We always knew they were coming.  Here's how it went. 

Dad knew they were coming and would watch for them.  As soon as he saw them coming up the street -- they took the bus from Philly -- he would pull the shades in the front of the house and tell us to be quiet.  He thought this might make them think we weren't home.  WELL, mom wasn't having any of that.   She opened the door and as sweet as could be would welcome them heartily.  

Uncle Orph, after giving me and my sibs our money, would start talking with my father, and Aunt Mary and mom would stroll through her garden.  I would disappear until I had to make an appearance.  Then after the stroll around the house, mom would come in and start the spaghetti water.  We always had spaghetti when they came.  I guess they like mom's spaghetti, and for her it was an easy, no brainer dinner.

After dinner they would leave to go back home to Philadelphia and we would get back to our normal life.


Saturday, January 26, 2013

Need your input

I have been thinking that I would like to write shorter BLOGS and they would be of my family, the church people, Downing school, Bingham School, and Triton High School. 

After high-school I went to Glassboro State College (now Rowan U) and sort of left Runnemede at that time; even though I still lived there, I was rarely in-house so to speak.  So let me know if this would be okay.  I would write something every day, Monday through Friday (not on weekends) and I wouldn't announce it on Facebook. 

Here is an example of a "shorter" BLOG and it may be more information that you want to know about my family, but here goes:

On January 2, 1949 my brother Carl was born on the kitchen table.  He was delivered shortly after the Sunday morning church service.  Wasn't it convenient that he waited until my father could be present for his birth?  I'm sure of two things.  My mom would have liked for him to come sooner.  And,  daddy was in another room until the birth was finished. 

Home births weren't the norm back then and I never knew why mom had Carl at home instead of in a hospital like the rest of us.  I also never knew how they got mom from the kitchen table to her bed three rooms away.  And back then it wasn't proper to ask!!!!!


Sunday, January 20, 2013

Mama wanted a car, daddy didn't

THIS update is really from the recesses of my mind. 

Alan and I really like old automobiles, and we were watching the car auctions on TV and the recesses of my mind were opened up.  I doubt even my brother and sister remember this episode in our lives.

Dad didn't drive.  Oh, he knew how.  At least that's what he told us.  He told me he learned to drive in a Stutz Bearcat auto.  But he wouldn't drive an automobile for as long as I knew him, which was for 58 years.  He would, on occasion, state that cars were murder weapons.  Well, he was correct that autos do kill a lot of people, or rather the drivers of autos do, most unintentionally.  So, he would not drive.  But he would be driven.  I don't know, maybe it was his Pennsylvania Deutsch heritage.  The Amish won't drive, but will ride in cars if someone else is driving.

Mom really wanted a car.  I guess she was tired of walking everywhere or taking a bus.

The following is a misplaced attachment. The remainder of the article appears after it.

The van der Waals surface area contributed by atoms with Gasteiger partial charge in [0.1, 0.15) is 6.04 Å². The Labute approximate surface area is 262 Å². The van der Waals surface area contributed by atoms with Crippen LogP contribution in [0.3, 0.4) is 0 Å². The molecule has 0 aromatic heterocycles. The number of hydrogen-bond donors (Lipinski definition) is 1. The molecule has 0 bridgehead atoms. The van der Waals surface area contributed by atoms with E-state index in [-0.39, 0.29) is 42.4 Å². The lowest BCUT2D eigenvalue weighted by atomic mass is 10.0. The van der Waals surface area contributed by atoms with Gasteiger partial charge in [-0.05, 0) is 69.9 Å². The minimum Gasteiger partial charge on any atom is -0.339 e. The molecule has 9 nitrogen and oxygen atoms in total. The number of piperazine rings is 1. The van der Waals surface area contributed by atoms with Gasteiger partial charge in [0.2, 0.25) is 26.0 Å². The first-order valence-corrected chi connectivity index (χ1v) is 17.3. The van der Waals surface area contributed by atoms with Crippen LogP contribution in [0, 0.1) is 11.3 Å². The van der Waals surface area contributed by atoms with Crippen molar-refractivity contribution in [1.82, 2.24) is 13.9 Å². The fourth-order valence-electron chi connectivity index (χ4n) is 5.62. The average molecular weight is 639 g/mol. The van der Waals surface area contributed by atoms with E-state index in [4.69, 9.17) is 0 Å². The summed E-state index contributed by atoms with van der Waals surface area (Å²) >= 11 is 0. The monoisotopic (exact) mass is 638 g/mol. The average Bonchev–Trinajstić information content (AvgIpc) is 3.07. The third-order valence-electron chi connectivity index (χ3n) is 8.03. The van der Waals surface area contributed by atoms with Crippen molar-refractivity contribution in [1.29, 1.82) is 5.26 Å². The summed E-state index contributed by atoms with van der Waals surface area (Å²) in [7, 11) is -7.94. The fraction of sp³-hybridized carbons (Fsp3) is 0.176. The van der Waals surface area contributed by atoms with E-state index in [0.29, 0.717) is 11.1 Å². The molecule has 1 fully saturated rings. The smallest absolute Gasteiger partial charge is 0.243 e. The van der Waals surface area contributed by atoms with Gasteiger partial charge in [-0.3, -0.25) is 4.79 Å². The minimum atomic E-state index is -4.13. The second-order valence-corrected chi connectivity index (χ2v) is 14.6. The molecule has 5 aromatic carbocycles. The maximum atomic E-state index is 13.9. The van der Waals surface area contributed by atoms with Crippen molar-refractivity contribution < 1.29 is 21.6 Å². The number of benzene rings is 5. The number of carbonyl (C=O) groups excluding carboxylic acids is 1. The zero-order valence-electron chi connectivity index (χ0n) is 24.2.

An opportunity came along and was passed on to daddy and mom about an automobile that was for sale.  The notice of this opportunity came from one of the deacons in the church.  Now, that got me to thinking that maybe the deacons wanted dad to get a car so that he could increase his flock by going into neighboring communities.  Dad rode a bicycle if he wanted to get someplace that was a little long on the foot, but mostly he walked -- he walked very, very fast. 

This particular car was in good shape mechanically.  The church mechanic verified this.  He also told daddy that it was a good deal, since the mileage was low.

When mom found out that this car was for sale and it was only $500 she started to give daddy hints that it might be a good idea to get a car. Where she thought we could find $500 when we were living hand to mouth, I haven't the foggiest idea.

She started hinting.   She dreamily hinted that she could go visit her sister without taking a bus to Philly, switching to the subway that went out to 69th street, and then transferring to one of the trains that went to Springfield, about a two hour trip one-way, if the connections were timely.  And travelling with four rambunctous children wasn't exactly a treat for my mother.

Dad wasn't buying it.

Mom could get to the doctor in Haddon Heights easier.  Mom even offered to learn to drive.

Dad wasn't buying it.

And on and on it went. 

Needless to say, we didn't get the car.  It was beauty, too.  It was a 1949 Plymouth, maroon, running boards.  The family would have fit in that car.

I even went to bat to try to convince dad that we needed a car.  I didn't know why, because my travels included those to which my uncles picked us up and carried us, which for me was a treat.  I didn't know at that time that an automobile would have been nice for us to have when I went to college as a commuter.  A commuter without an automobile, just bus money and a two-plus hour ride on buses to get to GSC.  By auto?:  1/2 hour tops.

Mama really wanted that car, daddy didn't.  Daddy won!